Live Video: It’s Not About The Content
Everyone’s doing live, few will succeed
This post was selected by the editors of Context as one of the best posts about the marketing and advertising published on Medium in 2016.
Just this week, Tumblr and Musical.ly joined the live video fray, launching new products just as details of Facebook’s spending more than $50 million on direct payments to creators primarily in live video emerged. It would not be hyperbole to say that everyone, from Google to Twitter to old-guard media companies, is currently making live video their top priority.
Yet the human animal is ill-prepared for the droning feast of now-ness that live streaming delivers. Live products must do more to contextualize and direct what we are seeing and what creators are making.
Using the current wave of live video products is like trying to make a thirty minute pop song using only a recorder: horribly tedious for creator and consumer alike. The hook is superficially appealing, but the length, repetition, lulls, lack of context, and general paucity of the tools mean even the best creators and media companies won’t stand a chance of making marginally watchable content.
Most of the current thinking on live video is top-down. Like any good consumer tech product, the only way to succeed is thinking from the consumer’s point-of-view, not the advertisers’. Few platforms are doing that, blinded by the (legitimately substantial) profit live video dominance could deliver.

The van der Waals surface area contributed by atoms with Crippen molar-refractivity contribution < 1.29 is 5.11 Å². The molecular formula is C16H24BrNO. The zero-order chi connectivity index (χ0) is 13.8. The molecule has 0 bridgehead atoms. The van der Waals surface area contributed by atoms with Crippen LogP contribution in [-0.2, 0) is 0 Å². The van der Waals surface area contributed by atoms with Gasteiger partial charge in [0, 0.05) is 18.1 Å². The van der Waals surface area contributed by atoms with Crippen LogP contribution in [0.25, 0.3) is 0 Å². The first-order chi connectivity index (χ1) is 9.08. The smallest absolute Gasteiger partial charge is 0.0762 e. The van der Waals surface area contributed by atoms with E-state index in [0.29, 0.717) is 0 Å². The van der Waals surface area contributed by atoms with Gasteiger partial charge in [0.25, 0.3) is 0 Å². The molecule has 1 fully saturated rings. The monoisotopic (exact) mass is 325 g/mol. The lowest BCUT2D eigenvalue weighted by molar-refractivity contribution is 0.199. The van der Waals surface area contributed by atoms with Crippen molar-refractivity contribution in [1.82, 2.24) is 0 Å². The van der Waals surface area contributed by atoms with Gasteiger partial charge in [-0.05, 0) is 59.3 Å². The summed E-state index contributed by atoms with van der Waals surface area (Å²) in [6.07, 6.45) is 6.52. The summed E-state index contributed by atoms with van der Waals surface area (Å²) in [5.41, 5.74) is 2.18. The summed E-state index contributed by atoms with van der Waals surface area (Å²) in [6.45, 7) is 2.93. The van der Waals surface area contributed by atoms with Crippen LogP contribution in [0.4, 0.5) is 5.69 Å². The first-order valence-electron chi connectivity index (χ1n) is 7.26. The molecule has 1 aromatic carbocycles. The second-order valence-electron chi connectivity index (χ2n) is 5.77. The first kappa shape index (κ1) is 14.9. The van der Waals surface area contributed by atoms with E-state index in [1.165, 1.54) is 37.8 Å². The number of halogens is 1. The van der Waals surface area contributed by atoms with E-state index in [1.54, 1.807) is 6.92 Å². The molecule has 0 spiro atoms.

Live could change the world …
The current versions of live will quickly burn out consumers and become simple noise. That’s a shame.
Done right, live represents one of the rawest examples of the democratic potential of the internet. With no skill or ability to edit, no special permission or high-cost technology, any of the 3 billion humans in the world with access to a networked camera can show what they are actually experiencing, right now, and anyone else in the world can experience it with them. The sheer joy of Candace Payne is just the first and silliest manifestations of this massive opportunity. The next Arab Spring could not only be broadcast, but organized, through a live product.
… and drive incredible profits
Social media companies whose primary business — advertising — requires a growing supply of attention, rightly think they’ve found a real gusher of it in live. Live has dual-sided appeal: it compels users who might not otherwise create to create, and it compels users who might not otherwise consume to consume.
You get more consumers, and you get them at moments when they might not even have their phone out: The Cavs are celebrating in a Vegas club right now. Your toddler nephew is taking his first swim in the ocean right now.
You get more creators, who are the great multipliers of attention: Hitting the “go live” button induces a kind of vulnerable excitement, akin to hopping on stage, that is irresistible. If you’re Facebook in particular, that means stopping the precipitous decline in original posts.